Herbie Hancock, who is a pillar of Jazz and probably the most important Jazz-man of the last 30 years, was barely mentioned as a part of Miles Davis' group. Fellow pianist and jazz giant Chick Corea, who created an enormous body of work that influences young players all over the world (there is no pianist in jazz today who was not influenced by Corea, whether they know it or not) was not mentioned at all. Also there was no mention of such important players as Jaco Pastorius, who established the electric bass as a serious instrument and transformed modern jazz forever, Michael Brecker, the biggest influence on saxophonists since Wayne Shorter (me among them), Pat Metheny, the guitar giant who managed to turn creative Jazz into a accessible and popular music but without sacrificing it's intensity or complexity..

And here, in the section about "the revival" of Jazz, they show me a bunch of young faces I haven't even heard of, some of whom are frankly just "purists" who are trying to play like the old jazz giants without a hint of originality or message to their music. This is not the future of Jazz as far as I am concerned, and I was insulted for those greats that were not even mentioned when those unknown kids came on the screen.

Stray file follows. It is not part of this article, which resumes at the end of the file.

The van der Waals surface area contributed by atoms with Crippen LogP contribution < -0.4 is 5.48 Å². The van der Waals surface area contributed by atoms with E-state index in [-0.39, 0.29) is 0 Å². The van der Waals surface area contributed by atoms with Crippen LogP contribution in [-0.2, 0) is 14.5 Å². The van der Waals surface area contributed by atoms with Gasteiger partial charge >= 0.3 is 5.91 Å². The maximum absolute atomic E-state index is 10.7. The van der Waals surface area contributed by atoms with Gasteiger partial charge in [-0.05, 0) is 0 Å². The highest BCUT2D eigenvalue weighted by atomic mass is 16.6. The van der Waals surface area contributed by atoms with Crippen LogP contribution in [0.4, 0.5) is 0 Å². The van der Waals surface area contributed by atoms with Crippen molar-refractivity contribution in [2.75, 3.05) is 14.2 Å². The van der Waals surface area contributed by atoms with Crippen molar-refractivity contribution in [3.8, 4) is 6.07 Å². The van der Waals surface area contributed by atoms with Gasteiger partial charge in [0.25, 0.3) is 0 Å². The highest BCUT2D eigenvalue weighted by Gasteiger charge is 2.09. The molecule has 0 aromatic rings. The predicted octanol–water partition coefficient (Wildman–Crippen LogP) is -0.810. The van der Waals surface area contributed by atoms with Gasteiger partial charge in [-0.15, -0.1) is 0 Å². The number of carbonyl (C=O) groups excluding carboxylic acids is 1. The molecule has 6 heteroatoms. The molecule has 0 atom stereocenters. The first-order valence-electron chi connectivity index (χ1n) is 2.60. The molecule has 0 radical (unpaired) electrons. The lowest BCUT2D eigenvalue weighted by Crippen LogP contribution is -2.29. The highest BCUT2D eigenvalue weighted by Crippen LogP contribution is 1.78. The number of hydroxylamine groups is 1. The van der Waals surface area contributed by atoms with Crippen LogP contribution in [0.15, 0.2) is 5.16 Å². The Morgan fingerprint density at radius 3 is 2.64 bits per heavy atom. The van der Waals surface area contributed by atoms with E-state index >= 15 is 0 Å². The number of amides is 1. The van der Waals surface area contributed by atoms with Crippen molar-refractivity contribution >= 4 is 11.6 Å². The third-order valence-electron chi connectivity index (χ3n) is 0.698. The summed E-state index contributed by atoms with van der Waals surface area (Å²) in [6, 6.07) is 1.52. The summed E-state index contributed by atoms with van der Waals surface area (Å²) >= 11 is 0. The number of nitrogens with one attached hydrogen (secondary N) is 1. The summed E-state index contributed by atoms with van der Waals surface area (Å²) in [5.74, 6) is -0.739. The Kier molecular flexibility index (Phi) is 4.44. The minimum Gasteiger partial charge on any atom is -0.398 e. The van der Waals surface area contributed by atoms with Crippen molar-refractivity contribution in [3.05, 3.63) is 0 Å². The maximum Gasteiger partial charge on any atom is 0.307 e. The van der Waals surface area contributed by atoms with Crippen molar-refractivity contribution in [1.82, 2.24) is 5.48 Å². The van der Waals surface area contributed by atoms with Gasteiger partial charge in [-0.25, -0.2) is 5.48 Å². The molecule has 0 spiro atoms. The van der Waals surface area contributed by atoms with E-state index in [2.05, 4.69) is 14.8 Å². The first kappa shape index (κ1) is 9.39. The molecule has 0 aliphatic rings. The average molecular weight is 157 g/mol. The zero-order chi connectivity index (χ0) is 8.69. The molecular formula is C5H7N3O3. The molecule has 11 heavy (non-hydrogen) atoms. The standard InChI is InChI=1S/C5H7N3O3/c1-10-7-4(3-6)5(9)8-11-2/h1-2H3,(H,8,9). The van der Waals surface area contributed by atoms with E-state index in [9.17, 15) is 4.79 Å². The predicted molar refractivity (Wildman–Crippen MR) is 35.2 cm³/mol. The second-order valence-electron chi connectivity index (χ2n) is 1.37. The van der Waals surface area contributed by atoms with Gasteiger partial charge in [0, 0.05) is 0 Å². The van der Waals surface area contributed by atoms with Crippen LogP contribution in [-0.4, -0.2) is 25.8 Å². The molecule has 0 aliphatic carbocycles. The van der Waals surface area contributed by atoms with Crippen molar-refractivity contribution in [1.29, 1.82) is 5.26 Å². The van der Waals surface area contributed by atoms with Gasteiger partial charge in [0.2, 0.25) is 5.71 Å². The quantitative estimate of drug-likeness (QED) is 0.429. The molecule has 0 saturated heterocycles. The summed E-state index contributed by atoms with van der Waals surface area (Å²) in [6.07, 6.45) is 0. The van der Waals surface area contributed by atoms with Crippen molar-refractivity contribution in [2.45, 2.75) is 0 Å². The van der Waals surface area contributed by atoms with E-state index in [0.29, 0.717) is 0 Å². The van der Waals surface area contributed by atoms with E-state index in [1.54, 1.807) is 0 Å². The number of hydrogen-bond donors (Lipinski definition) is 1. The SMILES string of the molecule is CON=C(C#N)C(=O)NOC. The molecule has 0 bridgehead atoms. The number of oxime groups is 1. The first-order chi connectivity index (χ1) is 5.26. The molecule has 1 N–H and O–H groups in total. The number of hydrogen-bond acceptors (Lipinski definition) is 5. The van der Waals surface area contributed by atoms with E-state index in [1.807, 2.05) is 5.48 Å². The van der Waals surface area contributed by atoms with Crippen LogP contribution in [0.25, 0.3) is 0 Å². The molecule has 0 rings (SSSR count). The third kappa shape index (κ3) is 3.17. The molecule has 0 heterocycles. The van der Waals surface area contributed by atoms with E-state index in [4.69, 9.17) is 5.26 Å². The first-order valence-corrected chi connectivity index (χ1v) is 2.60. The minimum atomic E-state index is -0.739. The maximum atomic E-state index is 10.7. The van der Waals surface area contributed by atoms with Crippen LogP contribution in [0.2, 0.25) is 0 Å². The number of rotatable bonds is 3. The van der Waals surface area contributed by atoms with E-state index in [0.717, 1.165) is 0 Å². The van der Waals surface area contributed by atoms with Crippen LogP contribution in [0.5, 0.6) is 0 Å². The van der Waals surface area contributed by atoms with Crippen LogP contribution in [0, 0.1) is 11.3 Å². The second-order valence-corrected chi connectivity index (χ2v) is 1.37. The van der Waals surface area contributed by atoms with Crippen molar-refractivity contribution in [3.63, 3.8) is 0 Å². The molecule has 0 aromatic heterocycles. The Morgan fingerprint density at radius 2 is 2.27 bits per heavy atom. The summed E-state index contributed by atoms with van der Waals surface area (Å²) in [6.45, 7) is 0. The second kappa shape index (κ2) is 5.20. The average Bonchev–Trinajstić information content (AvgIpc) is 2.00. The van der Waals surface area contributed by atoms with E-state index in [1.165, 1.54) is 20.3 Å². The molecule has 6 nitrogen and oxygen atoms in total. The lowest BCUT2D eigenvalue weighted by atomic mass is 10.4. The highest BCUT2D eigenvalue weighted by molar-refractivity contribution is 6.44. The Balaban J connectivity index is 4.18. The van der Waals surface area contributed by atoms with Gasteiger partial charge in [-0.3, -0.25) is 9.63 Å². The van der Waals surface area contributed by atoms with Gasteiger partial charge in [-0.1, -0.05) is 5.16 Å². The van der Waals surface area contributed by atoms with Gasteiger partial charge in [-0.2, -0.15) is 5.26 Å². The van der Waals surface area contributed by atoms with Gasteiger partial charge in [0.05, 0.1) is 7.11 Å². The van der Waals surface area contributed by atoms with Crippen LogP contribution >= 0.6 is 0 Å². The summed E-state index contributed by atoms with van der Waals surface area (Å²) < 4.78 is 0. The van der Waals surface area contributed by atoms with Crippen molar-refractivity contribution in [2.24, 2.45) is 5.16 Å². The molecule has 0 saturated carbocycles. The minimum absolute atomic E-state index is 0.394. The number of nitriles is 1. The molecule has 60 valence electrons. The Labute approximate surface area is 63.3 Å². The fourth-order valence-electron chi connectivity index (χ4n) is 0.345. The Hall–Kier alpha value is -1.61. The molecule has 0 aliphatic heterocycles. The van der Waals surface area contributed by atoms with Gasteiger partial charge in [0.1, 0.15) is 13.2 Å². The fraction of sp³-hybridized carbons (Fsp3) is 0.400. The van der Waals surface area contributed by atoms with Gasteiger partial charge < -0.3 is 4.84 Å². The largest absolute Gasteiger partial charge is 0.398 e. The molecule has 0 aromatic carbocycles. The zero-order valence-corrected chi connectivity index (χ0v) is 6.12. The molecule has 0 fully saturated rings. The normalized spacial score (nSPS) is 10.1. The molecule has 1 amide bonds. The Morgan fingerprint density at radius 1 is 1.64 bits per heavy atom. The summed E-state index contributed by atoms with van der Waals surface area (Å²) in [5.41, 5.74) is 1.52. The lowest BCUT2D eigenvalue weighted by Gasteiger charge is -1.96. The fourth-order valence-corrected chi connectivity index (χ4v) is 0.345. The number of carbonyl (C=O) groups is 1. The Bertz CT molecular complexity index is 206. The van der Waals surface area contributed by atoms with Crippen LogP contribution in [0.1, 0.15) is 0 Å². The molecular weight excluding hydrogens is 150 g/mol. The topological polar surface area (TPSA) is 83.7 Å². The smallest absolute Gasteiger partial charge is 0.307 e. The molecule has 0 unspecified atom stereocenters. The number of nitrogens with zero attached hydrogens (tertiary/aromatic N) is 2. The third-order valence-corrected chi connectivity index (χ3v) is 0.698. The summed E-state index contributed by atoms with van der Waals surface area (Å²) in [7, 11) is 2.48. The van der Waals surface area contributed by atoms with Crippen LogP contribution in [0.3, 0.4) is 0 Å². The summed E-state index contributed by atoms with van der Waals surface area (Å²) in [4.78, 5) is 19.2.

Not that I'm in any way trying to belittle the colossal contribution of Louis Armstrong (who, by the way, is the reason I became interested in Jazz in the first place), but some of the screen time they gave him could have been used to at least mention many greats that were omitted. Also, I felt that Ken Burns tried very hard to turn the history of Jazz into a documentary about civil rights of blacks in America, and though it is, of course, very relevant to the issue at hand, it was still dealt way too much screen time until in becomes tiring and you find yourself fast-forwarding through those parts to see what actually happens to the musicians themselves.

As far as I am concerned, this is a very lacking production, that starts off great and then completely misleads the viewers that are uneducated in jazz to believe that jazz between the death of John Coltrane and the emergence of Wynton Marsalis did not exist at all. Too bad. In my opinion, the series is - at best - incomplete. It leaves the impression of a documentary about Jazz made by purists for purists, completely disregarding a huge chunk of very important Jazz, and mockingly downplaying it to boot.

5 out of 10, only by virtue of how well it was technically done.

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Message Boards

Discuss this movie with other users on IMDb message board for "Jazz" (2001)
Recent Posts (updated daily)User
Episode 10 - Dexter Gordon intro? apkorvin
jobs in those days mrceci
Worst exclusion? arik-16
Armstrong piece at the begining of Part 4 erjohns77
Tommy Dorsey mae_32
the 'complete' history of jazz? bluemilkbluemilk